Getting Ready For Vacation
You’re counting down the days until you fly off to Mexico for a much-needed respite. But will you spend half the trip worrying about what’s happening back in the office? And will you return to a giant stack of work? With a little extra planning, you can enjoy the sun sans guilt. Here’s how.
Check in with your boss. As you’re planning your trip, give your supervisor a list of tasks you plan to complete before you leave and ask if there’s anything you’ve left out. The days leading up to a vacation can be a whirlwind of stress as you juggle vacation plans and last-minute projects, so talk to her well in advance to help minimize surprises. Also, find out which projects she thinks need coverage while you’re gone and which can wait until you return. Suggest a coworker who can handle questions while you’re gone. Then on your last day let your boss know that you’ve checked everything off your to-do list.
Offer a coworker the chance to step up. For someone who’s a little more junior than you are, covering part of your job gives them a mini-promotion. During the days leading up to your vacation, you might do some of your tasks together to make sure they understand what’s expected of them. Give him or her the rundown on what you’re working on and any contacts they may need while you’re out. Also, list that person and their e-mail address when you set up an out-of-office auto-responder.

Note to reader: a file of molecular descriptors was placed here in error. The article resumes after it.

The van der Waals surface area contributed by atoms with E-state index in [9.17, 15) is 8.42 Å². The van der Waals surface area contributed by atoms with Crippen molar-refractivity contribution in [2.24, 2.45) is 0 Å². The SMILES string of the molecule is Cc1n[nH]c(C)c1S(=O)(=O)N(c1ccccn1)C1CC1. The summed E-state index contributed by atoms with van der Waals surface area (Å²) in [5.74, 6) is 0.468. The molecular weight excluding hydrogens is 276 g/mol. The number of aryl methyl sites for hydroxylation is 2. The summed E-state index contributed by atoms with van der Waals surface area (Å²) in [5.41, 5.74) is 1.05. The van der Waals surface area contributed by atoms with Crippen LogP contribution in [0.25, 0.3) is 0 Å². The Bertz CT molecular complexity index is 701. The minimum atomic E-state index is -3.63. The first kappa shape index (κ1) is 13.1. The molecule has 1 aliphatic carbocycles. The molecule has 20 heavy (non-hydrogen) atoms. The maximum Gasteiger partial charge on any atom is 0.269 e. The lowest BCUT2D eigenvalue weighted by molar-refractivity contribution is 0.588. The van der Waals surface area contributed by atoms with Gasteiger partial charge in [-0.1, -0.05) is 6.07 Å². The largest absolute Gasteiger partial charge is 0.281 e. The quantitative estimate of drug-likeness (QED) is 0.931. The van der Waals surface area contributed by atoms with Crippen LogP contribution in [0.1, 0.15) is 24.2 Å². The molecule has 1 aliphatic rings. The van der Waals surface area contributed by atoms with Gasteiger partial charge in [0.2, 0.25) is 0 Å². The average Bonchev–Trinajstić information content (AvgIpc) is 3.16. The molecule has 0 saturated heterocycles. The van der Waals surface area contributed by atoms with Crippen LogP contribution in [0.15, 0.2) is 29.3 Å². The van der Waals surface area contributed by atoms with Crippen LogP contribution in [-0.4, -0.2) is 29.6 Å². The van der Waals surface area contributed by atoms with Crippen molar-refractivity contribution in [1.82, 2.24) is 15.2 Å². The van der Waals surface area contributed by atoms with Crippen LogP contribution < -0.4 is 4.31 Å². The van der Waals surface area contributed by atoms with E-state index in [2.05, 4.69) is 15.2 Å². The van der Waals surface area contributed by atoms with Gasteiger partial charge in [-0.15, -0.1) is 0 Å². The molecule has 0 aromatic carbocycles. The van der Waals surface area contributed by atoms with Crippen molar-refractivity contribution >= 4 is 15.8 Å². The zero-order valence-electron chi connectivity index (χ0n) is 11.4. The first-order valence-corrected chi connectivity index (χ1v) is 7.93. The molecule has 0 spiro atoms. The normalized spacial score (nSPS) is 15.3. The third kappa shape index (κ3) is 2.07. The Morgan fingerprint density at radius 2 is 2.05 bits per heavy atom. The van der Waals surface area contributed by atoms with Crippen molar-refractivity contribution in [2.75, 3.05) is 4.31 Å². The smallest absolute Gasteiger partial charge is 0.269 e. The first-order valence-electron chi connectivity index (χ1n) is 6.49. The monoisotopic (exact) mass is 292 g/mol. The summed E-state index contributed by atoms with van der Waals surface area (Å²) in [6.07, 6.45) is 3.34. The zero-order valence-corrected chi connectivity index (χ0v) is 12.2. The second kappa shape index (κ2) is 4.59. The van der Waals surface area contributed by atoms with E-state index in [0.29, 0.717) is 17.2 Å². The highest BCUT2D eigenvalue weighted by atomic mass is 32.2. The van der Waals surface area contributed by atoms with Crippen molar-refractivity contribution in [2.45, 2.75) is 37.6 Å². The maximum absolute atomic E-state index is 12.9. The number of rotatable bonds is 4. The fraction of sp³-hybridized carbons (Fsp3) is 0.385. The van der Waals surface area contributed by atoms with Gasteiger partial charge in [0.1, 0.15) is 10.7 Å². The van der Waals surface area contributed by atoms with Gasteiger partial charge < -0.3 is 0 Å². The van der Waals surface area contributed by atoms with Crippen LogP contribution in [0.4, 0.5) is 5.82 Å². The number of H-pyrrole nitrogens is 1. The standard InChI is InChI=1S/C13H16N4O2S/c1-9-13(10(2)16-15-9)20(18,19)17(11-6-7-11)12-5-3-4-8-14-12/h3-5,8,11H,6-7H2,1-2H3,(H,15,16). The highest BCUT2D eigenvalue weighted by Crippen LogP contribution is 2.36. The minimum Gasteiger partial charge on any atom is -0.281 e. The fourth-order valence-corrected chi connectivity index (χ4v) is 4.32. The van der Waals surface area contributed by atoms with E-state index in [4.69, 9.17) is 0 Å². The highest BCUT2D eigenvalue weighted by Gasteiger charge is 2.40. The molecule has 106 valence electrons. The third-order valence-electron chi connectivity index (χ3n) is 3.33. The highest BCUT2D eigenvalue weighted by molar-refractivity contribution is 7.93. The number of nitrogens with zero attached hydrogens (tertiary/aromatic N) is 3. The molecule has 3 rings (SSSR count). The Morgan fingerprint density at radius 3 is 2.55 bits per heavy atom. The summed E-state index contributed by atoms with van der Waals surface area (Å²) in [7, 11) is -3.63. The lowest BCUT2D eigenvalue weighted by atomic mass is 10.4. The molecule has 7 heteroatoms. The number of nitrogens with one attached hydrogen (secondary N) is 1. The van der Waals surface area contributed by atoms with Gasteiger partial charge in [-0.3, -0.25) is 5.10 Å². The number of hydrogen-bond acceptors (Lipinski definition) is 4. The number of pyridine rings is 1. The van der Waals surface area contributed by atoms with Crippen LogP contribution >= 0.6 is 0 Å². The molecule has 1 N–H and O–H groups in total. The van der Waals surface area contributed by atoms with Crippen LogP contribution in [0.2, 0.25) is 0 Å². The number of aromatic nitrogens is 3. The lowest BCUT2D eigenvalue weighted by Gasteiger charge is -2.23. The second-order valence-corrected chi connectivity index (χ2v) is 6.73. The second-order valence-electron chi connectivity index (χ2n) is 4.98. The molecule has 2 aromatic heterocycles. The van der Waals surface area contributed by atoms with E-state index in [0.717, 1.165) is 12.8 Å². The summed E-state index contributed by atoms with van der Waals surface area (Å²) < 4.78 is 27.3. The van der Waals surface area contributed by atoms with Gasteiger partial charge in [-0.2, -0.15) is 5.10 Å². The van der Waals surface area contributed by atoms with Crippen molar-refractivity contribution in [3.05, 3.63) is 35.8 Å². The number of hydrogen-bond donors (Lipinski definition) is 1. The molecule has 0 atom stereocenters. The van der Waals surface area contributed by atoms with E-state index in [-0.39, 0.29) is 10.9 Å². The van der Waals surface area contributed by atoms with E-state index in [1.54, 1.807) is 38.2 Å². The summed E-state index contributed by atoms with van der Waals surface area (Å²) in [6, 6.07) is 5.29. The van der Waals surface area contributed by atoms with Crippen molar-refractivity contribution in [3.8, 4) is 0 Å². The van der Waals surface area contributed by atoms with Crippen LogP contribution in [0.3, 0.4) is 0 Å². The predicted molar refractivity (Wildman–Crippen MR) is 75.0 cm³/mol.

Give your coworkers a heads-up. I used to send an e-mail about two weeks before my departure letting coworkers or important contacts know when I’d be out of the office and who would handle my work. I generally ended it by saying, “I’m happy to handle any last-minute requests or answer questions before I leave.” This gives people the chance to anticipate issues they might have while you’re gone and plan accordingly.
Resist the urge to obsess over voice-mail or e-mail. You deserve a break, so turn off that iPhone. You can leave the phone number for your hotel with your contact back at the office, but be sure to tell them it’s for emergencies only. That way if something really does go wrong, they’ll have a way to reach you. Otherwise, you can relax knowing that things are running smoothly.
Ease back into the office. Try not to schedule any meetings during your first day back in the office so that you can catch up on e-mail and resolve any questions that pop up. Remember to take down your auto-responder when you get back to your desk, and be sure to show appreciation for those who picked up extra work. A box of imported chocolates or some locally grown coffee serves as a nice thank-you gesture.